Darwin Michaels is living his dreams in the Mile High City. While Denver offers the perfect job, scrumptious dining, and whirlwind dating options, Darwin is losing hope he’ll find love - until he sets eyes on Cody Russell.
Cody has just accomplished his life’s goal - get the hell out of Kansas. In one fell swoop, he lands a job at Hamburger Mary’s and gets a newfound family. All that’s missing is someone special. But when Darwin shows his interest, Cody is sure it’s too good to be true. After all, what can Darwin possibly see in the high school dropout serving him nachos?
As Darwin falls in love, Cody struggles to realize his worth. When his past threatens the fragile life he is building, Cody spirals into a moment of dark desperation. But Darwin is determined to show Cody that love and family and home are there for him...if Cody can accept what is offered.
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Sometimes the world can be a small place
That's what Cody & Darwin think, when they meet at Hamburger Mary's. Both young men moved from the Midwest to more liberal Denver/Colorado to shake off their narrow minded small towns. Cody has little self-confidence and struggles with what a handsome, successful man like Darwin sees in him. The start of their relationship is carefully slow and tenuous, for which I loved patient Darwin and wanted to hug Cody and tell him, he truely deserved it. The colourful bunch making up the staff, is the heartfelt, caring family Cody never had. They and Darwin support him and stay at his side when he hits an all-time-low in his young life.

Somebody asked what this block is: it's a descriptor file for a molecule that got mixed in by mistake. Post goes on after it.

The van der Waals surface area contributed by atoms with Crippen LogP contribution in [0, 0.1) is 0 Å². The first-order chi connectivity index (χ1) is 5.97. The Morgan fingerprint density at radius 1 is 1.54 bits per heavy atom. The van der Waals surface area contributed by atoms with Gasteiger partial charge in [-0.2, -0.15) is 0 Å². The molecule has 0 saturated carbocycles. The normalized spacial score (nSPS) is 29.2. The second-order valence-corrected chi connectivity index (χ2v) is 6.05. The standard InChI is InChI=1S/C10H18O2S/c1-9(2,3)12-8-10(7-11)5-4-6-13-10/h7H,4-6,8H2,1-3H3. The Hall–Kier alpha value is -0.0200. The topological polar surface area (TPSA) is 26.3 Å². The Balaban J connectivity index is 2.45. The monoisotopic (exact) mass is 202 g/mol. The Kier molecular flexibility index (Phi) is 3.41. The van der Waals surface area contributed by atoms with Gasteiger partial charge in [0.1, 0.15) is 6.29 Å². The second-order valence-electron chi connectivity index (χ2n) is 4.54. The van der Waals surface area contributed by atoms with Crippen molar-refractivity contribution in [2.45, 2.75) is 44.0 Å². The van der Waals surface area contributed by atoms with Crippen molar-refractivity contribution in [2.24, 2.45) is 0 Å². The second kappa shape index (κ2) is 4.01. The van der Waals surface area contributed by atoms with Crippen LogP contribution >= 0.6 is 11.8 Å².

Brandon Witt's writing style is fluent and his dialoges are refreshingly authentic, making it easy to get sucked into the story instantly. Guess, I fell in love with the unwavering supportive Hamburger Mary's family and their banter and light hearted teasing as well. As for a novella with fewer pages it is not surprising that Darwin & Cody's slowly getting closer, still felt a bit rushed to me with many things untold and their rather complex issues just tacked briefly.
Gerrod Larkyn has done a stunning narration with those soft-spoken young men. Darwin and Cody's voices are gentle, bringing out their personalities perfectly, but still one is able to distinguish them easily throughout the story. He read the scene at the hospital with such warmth and sadness that my heart ached for what both men had to go through before finding each other.